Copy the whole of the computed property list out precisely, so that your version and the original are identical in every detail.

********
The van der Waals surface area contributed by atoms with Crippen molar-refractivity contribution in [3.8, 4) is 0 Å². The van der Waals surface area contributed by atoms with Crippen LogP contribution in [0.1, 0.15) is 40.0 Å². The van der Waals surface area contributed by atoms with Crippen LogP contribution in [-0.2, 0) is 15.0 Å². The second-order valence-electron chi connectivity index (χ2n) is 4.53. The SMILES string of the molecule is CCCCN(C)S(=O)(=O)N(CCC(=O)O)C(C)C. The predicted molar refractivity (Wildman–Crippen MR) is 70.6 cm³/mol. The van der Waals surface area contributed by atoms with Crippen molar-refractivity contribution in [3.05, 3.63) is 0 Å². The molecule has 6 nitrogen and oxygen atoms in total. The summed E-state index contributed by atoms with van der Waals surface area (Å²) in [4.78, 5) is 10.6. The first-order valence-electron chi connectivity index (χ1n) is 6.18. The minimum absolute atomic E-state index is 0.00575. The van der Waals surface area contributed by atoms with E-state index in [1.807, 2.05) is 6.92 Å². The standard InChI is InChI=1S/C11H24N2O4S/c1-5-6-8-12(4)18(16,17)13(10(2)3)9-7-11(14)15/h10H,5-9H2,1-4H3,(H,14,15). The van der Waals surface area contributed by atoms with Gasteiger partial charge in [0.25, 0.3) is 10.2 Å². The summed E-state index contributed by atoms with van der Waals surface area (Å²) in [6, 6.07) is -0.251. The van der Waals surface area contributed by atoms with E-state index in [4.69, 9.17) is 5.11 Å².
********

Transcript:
The van der Waals surface area contributed by atoms with Crippen molar-refractivity contribution in [3.8, 4) is 0 Å². The van der Waals surface area contributed by atoms with Crippen LogP contribution in [0.1, 0.15) is 40.0 Å². The van der Waals surface area contributed by atoms with Crippen LogP contribution in [-0.2, 0) is 15.0 Å². The second-order valence-electron chi connectivity index (χ2n) is 4.53. The SMILES string of the molecule is CCCCN(C)S(=O)(=O)N(CCC(=O)O)C(C)C. The predicted molar refractivity (Wildman–Crippen MR) is 70.6 cm³/mol. The van der Waals surface area contributed by atoms with Crippen molar-refractivity contribution in [3.05, 3.63) is 0 Å². The molecule has 6 nitrogen and oxygen atoms in total. The summed E-state index contributed by atoms with van der Waals surface area (Å²) in [4.78, 5) is 10.6. The first-order valence-electron chi connectivity index (χ1n) is 6.18. The minimum absolute atomic E-state index is 0.00575. The van der Waals surface area contributed by atoms with E-state index in [1.807, 2.05) is 6.92 Å². The standard InChI is InChI=1S/C11H24N2O4S/c1-5-6-8-12(4)18(16,17)13(10(2)3)9-7-11(14)15/h10H,5-9H2,1-4H3,(H,14,15). The van der Waals surface area contributed by atoms with Gasteiger partial charge in [0.25, 0.3) is 10.2 Å². The summed E-state index contributed by atoms with van der Waals surface area (Å²) in [6, 6.07) is -0.251. The van der Waals surface area contributed by atoms with E-state index in [4.69, 9.17) is 5.11 Å².